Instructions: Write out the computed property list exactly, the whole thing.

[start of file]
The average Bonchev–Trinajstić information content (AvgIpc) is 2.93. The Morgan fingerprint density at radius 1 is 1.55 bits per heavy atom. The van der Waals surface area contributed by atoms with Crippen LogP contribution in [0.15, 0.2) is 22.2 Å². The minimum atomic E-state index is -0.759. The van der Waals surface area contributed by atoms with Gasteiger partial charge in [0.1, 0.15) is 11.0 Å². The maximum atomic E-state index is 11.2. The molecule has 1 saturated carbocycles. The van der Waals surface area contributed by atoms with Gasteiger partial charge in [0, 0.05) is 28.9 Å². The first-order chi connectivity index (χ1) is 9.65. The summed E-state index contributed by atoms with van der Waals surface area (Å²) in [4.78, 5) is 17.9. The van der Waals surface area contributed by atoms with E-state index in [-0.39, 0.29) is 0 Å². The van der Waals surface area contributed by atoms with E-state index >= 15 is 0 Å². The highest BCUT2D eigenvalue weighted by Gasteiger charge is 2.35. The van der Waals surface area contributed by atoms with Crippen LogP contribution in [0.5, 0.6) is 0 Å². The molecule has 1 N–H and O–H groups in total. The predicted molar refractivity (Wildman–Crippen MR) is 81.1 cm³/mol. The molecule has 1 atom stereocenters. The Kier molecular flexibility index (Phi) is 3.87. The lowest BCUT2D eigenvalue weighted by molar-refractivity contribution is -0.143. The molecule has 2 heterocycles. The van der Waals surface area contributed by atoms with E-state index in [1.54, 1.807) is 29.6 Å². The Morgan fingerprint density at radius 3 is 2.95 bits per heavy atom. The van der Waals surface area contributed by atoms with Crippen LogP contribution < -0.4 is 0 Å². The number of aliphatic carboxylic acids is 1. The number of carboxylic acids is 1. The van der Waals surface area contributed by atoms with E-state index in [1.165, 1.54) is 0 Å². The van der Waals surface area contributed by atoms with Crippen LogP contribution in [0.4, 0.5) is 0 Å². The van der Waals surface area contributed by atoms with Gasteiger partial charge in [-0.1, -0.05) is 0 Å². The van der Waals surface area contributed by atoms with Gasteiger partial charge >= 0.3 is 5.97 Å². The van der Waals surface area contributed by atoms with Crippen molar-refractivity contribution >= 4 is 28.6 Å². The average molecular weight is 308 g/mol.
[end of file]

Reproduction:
The average Bonchev–Trinajstić information content (AvgIpc) is 2.93. The Morgan fingerprint density at radius 1 is 1.55 bits per heavy atom. The van der Waals surface area contributed by atoms with Crippen LogP contribution in [0.15, 0.2) is 22.2 Å². The minimum atomic E-state index is -0.759. The van der Waals surface area contributed by atoms with Gasteiger partial charge in [0.1, 0.15) is 11.0 Å². The maximum atomic E-state index is 11.2. The molecule has 1 saturated carbocycles. The van der Waals surface area contributed by atoms with Gasteiger partial charge in [0, 0.05) is 28.9 Å². The first-order chi connectivity index (χ1) is 9.65. The summed E-state index contributed by atoms with van der Waals surface area (Å²) in [4.78, 5) is 17.9. The van der Waals surface area contributed by atoms with E-state index in [-0.39, 0.29) is 0 Å². The van der Waals surface area contributed by atoms with E-state index >= 15 is 0 Å². The highest BCUT2D eigenvalue weighted by Gasteiger charge is 2.35. The van der Waals surface area contributed by atoms with Crippen LogP contribution in [0.5, 0.6) is 0 Å². The molecule has 1 N–H and O–H groups in total. The predicted molar refractivity (Wildman–Crippen MR) is 81.1 cm³/mol. The molecule has 1 atom stereocenters. The Kier molecular flexibility index (Phi) is 3.87. The lowest BCUT2D eigenvalue weighted by molar-refractivity contribution is -0.143. The molecule has 2 heterocycles. The van der Waals surface area contributed by atoms with E-state index in [1.54, 1.807) is 29.6 Å². The Morgan fingerprint density at radius 3 is 2.95 bits per heavy atom. The van der Waals surface area contributed by atoms with Crippen LogP contribution < -0.4 is 0 Å². The number of aliphatic carboxylic acids is 1. The number of carboxylic acids is 1. The van der Waals surface area contributed by atoms with E-state index in [1.165, 1.54) is 0 Å². The van der Waals surface area contributed by atoms with Crippen LogP contribution in [0.4, 0.5) is 0 Å². The van der Waals surface area contributed by atoms with Gasteiger partial charge in [-0.1, -0.05) is 0 Å². The van der Waals surface area contributed by atoms with Gasteiger partial charge >= 0.3 is 5.97 Å². The van der Waals surface area contributed by atoms with Crippen molar-refractivity contribution >= 4 is 28.6 Å². The average molecular weight is 308 g/mol.